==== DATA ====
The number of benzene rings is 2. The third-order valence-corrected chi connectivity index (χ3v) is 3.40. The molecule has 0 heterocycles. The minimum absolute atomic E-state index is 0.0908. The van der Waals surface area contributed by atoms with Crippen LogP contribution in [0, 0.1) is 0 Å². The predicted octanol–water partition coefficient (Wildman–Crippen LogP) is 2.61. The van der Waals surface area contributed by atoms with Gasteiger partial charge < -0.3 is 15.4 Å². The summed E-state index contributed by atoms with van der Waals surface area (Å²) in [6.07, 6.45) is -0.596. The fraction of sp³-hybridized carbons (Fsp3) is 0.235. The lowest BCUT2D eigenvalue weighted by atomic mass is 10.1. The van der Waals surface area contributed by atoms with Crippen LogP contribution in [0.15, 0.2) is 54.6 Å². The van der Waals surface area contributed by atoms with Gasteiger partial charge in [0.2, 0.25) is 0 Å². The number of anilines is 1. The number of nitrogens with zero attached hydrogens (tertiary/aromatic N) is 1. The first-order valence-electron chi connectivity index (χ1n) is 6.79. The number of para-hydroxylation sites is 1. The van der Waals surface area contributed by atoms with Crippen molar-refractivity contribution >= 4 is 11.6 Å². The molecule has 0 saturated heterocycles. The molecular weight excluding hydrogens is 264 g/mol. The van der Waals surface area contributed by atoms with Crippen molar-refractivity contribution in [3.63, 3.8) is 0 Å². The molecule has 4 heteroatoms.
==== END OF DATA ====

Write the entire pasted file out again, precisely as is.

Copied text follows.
The number of benzene rings is 2. The third-order valence-corrected chi connectivity index (χ3v) is 3.40. The molecule has 0 heterocycles. The minimum absolute atomic E-state index is 0.0908. The van der Waals surface area contributed by atoms with Crippen LogP contribution in [0, 0.1) is 0 Å². The predicted octanol–water partition coefficient (Wildman–Crippen LogP) is 2.61. The van der Waals surface area contributed by atoms with Gasteiger partial charge < -0.3 is 15.4 Å². The summed E-state index contributed by atoms with van der Waals surface area (Å²) in [6.07, 6.45) is -0.596. The fraction of sp³-hybridized carbons (Fsp3) is 0.235. The lowest BCUT2D eigenvalue weighted by atomic mass is 10.1. The van der Waals surface area contributed by atoms with Crippen LogP contribution in [0.15, 0.2) is 54.6 Å². The van der Waals surface area contributed by atoms with Gasteiger partial charge in [0.2, 0.25) is 0 Å². The number of anilines is 1. The number of nitrogens with zero attached hydrogens (tertiary/aromatic N) is 1. The first-order valence-electron chi connectivity index (χ1n) is 6.79. The number of para-hydroxylation sites is 1. The van der Waals surface area contributed by atoms with Crippen molar-refractivity contribution >= 4 is 11.6 Å². The molecule has 0 saturated heterocycles. The molecular weight excluding hydrogens is 264 g/mol. The van der Waals surface area contributed by atoms with Crippen molar-refractivity contribution in [3.63, 3.8) is 0 Å². The molecule has 4 heteroatoms.